include Simplified BSD License text as described in Section 4.e of
   the Trust Legal Provisions and are provided without warranty as
   described in the Simplified BSD License.

Table of Contents

   1.  Introduction  . . . . . . . . . . . . . . . . . . . . . . . .   3
   2.  Definitions Related to Ephemeral Configuration  . . . . . . .   4
     2.1.  Requirements language . . . . . . . . . . . . . . . . . .   4
     2.2.  I2RS Definitions  . . . . . . . . . . . . . . . . . . . .   5
     2.3.  Operational and Ephemeral State definitions . . . . . . .   6
   3.  DataStore Model Melee . . . . . . . . . . . . . . . . . . . .   7
     3.1.  Opstate model . . . . . . . . . . . . . . . . . . . . . .   7
     3.2.  Persistent/Non-Persistent Config  . . . . . . . . . . . .  10
     3.3.  Revised Data Store (Ephemeral is OPSTATE  . . . . . . . .  11
     3.4.  Another Model for Ephemeral . . . . . . . . . . . . . . .  13
   4.  Summary of Protocol Changes . . . . . . . . . . . . . . . . .  14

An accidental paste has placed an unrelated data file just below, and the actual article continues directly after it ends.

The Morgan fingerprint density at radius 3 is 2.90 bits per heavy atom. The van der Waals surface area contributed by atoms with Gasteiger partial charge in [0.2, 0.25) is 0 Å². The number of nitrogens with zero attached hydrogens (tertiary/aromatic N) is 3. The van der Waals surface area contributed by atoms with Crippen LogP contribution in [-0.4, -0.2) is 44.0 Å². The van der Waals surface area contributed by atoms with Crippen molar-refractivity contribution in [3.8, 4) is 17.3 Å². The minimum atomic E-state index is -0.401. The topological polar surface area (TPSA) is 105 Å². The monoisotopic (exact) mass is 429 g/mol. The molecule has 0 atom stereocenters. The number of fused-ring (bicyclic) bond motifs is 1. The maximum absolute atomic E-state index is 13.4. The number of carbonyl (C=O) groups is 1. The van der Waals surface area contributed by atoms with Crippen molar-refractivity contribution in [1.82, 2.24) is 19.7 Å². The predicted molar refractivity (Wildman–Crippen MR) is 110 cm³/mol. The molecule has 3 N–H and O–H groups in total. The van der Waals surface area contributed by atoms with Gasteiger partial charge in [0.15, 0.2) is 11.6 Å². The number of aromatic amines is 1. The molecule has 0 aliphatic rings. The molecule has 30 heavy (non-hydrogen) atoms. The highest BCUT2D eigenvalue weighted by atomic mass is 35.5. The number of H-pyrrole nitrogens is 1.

4.1.  Ephemeral Data  . . . . . . . . . . . . . . . . . . . . .  14
       4.1.1.  Overview of Ephemeral Data Store  . . . . . . . . . .  14
       4.1.2.  I2RS Agent Caching of Ephemeral Data  . . . . . . . .  15
     4.2.  Protocol Security . . . . . . . . . . . . . . . . . . . .  15
       4.2.1.  Summary of Protocol Security Changes  . . . . . . . .  15
     4.3.  Data Flow . . . . . . . . . . . . . . . . . . . . . . . .  17
       4.3.1.  Data Flow for Ephemeral Configuration . . . . . . . .  17
       4.3.2.  Write Error handling  . . . . . . . . . . . . . . . .  18
       4.3.3.  Data Flows From the I2RS Agent to I2RS Client . . . .  22
       4.3.4.  OAM Constraints . . . . . . . . . . . . . . . . . . .  23
       4.3.5.  IPFIX for traffic monitoring  . . . . . . . . . . . .  23
     4.4.  Yang Changes  . . . . . . . . . . . . . . . . . . . . . .  23
     4.5.  Transport Protocol Changes  . . . . . . . . . . . . . . .  24
       4.5.1.  Secure Protocols  . . . . . . . . . . . . . . . . . .  24
       4.5.2.  Insecure Protocol . . . . . . . . . . . . . . . . . .  24
     4.6.  NETCONF protocol extensions for the ephemeral datastore .  24